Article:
The city of Regina is completely out of injections after its last 700 flu vaccines were administered to women and children at a clinic Sunday.

The Regina Qu'Appelle Health Region announced last week it would hold a clinic Sunday to provide vaccinations to eligible people who made appointments ahead of time.

On Jan. 10, the province limited flu shots to pregnant women, women who have given birth within the prior four weeks and children between six months and five years of age. The measure was aimed to conserve shots for those at the highest risk of contracting the flu.

Robin Warren was at the Regina clinic Sunday with her four year old son. She said getting the vaccine has been a frustrating experience. 

"It's been such mixed messaging," said Warren. "One day they say that they're going to have enough vaccine for anybody who wants it, the next day they're saying 'No there isn't enough, we'll only do high-risk groups.'"

Warren said the hardest part is not being able to have her seven-year-old daughter vaccinated. Her family was sick in the fall and couldn't get the flu shot then, she said.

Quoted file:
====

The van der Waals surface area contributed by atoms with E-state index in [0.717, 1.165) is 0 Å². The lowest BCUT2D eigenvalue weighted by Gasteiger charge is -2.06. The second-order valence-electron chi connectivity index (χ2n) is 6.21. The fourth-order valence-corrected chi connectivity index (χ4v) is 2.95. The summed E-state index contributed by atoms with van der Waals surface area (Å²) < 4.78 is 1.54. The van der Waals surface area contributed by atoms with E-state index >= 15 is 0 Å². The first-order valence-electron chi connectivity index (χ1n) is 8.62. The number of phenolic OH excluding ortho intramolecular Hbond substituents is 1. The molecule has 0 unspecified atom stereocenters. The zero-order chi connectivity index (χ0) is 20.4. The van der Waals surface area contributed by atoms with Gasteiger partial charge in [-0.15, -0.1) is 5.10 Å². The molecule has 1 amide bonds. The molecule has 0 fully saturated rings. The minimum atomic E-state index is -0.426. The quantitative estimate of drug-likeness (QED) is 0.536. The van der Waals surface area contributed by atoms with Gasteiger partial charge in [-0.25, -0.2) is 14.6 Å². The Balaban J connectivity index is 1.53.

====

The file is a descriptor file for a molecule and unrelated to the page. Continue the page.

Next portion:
"So now I have some fear of her going to school, contracting it from kids there who haven't been vaccinated," she said.  

The province said it will be getting a shipment of 12,000 nasal spray versions of the vaccine early next week. The spray cannot be used by pregnant women, children six months to 23 months or those who have compromised immune systems. 

"The shipment that is arriving next week is a new vaccine, that we have not used. It has been used in other jurisdictions. It's called Flu Mist," said Dr. Denise Werker, Saskatchewan's deputy chief medical health officer.

"It's a vaccine that has been recommended by the national advisory committee on immunization to give preferentially to children who are two to eight [years old]." 

The drop-in clinics that had originally been planned on Monday and Tuesday in Regina have now been cancelled.